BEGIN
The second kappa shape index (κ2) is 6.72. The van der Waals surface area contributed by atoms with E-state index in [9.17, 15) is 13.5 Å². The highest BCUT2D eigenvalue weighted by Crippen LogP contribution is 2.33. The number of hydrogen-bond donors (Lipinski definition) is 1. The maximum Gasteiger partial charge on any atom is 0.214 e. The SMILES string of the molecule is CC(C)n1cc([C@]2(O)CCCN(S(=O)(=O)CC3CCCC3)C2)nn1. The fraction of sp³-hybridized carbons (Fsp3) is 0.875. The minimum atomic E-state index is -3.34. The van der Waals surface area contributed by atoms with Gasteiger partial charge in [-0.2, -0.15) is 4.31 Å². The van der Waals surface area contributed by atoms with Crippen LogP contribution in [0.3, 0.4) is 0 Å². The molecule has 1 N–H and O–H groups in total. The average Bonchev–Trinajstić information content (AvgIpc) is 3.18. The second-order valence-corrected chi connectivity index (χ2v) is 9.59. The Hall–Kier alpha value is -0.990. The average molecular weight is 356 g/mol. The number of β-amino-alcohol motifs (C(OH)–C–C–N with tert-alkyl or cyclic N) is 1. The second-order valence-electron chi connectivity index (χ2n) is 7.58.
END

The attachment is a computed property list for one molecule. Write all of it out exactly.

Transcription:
The second kappa shape index (κ2) is 6.72. The van der Waals surface area contributed by atoms with E-state index in [9.17, 15) is 13.5 Å². The highest BCUT2D eigenvalue weighted by Crippen LogP contribution is 2.33. The number of hydrogen-bond donors (Lipinski definition) is 1. The maximum Gasteiger partial charge on any atom is 0.214 e. The SMILES string of the molecule is CC(C)n1cc([C@]2(O)CCCN(S(=O)(=O)CC3CCCC3)C2)nn1. The fraction of sp³-hybridized carbons (Fsp3) is 0.875. The minimum atomic E-state index is -3.34. The van der Waals surface area contributed by atoms with Gasteiger partial charge in [-0.2, -0.15) is 4.31 Å². The van der Waals surface area contributed by atoms with Crippen LogP contribution in [0.3, 0.4) is 0 Å². The molecule has 1 N–H and O–H groups in total. The average Bonchev–Trinajstić information content (AvgIpc) is 3.18. The second-order valence-corrected chi connectivity index (χ2v) is 9.59. The Hall–Kier alpha value is -0.990. The average molecular weight is 356 g/mol. The number of β-amino-alcohol motifs (C(OH)–C–C–N with tert-alkyl or cyclic N) is 1. The second-order valence-electron chi connectivity index (χ2n) is 7.58.